Image: Getty

Among the most chilling details to emerge from the coverage of the deadly mass shooting in El Paso, Texas, were reports that some survivors and families were not seeking out medical assistance because they feared being detained by Immigration and Customs Enforcement. “Heard rumors that some El Paso victims drove themselves home because they were scared of ICE,” Cynthia R. Lopez, an El Paso-based immigration attorny, tweeted on Saturday. “This is a concern,” Juliette Kayyem, a former assistant secretary of the Homeland Security Department, told CNN. “It’s clear that there’s people that are not unifying with their family and that there are people they’re worried are injured that did not go to hospitals likely because of their immigration status.”

At a time when the president announces massive raids over Twitter and ICE agents have publicly detained people in hospitals and courthouses, the fear of getting caught in ICE’s web can inform every choice an undocumented person makes in a day. During a series of raids earlier this summer, some undocumented families stayed home because they calculated that the risk of stepping outside was too high. Reports circulated that pregnant people were skipping doctor’s appointments, parents were keeping their children indoors, and otherwise interrupting their lives as a means of fragile protection. Immigrants are forced to live in hiding lead a compartmentalized existence in general; in the wake of the El Paso shooting, the reality of that compartmentalization feels that much more excruciating. 

We live in a society where, because of decades of failed policy, some of our most vulnerable and victimized are scared to ask for help. The scope of this problem extends as far as your imagination will go: health problems, crucial wages lost, eroded trust in their communities.

None of this is new. Undocumented immigrants and mixed-status families and communities have been living under these conditions for years. The headlines, consistent through the years, reveal a pattern of harm: “Undocumented Immigrants Are Too Scared to Go to the Doctor;” “Sick and Afraid, Some Immigrants Forgo Medical Care;” “After ICE Raid, More Than 500 Kids Miss School.”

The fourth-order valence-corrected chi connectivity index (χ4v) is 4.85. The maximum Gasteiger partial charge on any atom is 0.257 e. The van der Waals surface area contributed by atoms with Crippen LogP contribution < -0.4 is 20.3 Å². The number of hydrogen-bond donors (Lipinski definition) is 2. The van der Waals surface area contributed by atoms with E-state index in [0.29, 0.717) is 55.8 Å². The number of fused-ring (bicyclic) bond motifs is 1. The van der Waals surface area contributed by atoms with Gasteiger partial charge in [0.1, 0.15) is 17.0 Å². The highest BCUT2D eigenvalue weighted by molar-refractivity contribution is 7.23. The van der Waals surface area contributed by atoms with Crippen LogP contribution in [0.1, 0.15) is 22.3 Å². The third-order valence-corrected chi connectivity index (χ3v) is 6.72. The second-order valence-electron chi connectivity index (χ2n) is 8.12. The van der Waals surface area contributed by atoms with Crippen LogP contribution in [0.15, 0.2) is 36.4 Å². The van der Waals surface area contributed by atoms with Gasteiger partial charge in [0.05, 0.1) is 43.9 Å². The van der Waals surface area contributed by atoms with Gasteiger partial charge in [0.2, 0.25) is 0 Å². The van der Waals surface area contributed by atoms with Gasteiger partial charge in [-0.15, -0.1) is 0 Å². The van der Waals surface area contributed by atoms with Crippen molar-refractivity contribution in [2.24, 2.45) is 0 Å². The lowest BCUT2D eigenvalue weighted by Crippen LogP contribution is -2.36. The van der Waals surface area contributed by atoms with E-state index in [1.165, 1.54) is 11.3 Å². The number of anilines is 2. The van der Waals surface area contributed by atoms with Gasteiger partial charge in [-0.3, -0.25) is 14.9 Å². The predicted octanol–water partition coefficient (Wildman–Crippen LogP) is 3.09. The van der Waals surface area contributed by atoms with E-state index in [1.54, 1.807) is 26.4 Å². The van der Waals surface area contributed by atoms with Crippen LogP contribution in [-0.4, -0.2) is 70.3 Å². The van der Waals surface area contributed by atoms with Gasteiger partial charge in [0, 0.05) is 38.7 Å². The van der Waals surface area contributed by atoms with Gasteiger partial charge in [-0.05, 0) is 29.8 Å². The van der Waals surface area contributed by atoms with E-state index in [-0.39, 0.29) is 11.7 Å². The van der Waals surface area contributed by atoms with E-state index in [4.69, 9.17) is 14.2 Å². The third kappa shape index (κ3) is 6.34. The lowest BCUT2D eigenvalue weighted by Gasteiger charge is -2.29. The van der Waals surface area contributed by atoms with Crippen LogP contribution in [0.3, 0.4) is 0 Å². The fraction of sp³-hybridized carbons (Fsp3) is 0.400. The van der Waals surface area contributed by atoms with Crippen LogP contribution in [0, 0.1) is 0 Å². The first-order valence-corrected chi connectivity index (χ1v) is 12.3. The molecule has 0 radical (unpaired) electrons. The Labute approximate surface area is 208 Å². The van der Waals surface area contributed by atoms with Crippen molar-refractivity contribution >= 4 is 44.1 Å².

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This retreating from public life is one of the first signs that immigrants feel threatened by the state. And this is precisely what these policies are designed to do—they are threats from the state. We no longer have any excuse for being surprised. The possibility that an immigration victim of a mass shooting would avoid seeking medical care or accessing basic social services out of fear of being detained feels very much like part of a new normal—a sense of risk calculation that factors into every life choice, big and small.

That’s because border cities like El Paso, to paraphrase Michelle Garcia writing in the Baffler last year, are the stage on which opposing ideals on safety and security and violence play out. This has been the case since the U.S.-Mexico border was first demarcated, but it is increasingly true now.

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In that morality play, this system of victimization (and re-victimization, and so on) is not random, and neither was the shooting; somewhere between driving nine hours to El Paso and opening fire into the shopping center, the shooter reportedly posted a racist diatribe echoing the president’s talking points about the “Hispanic invasion of Texas.”

Like all old problems, this one has an old solution; as Representative Veronica Escobar said shortly after the shooting, “We have the solutions. They are right in front of us. What we need is the will to act as a country.”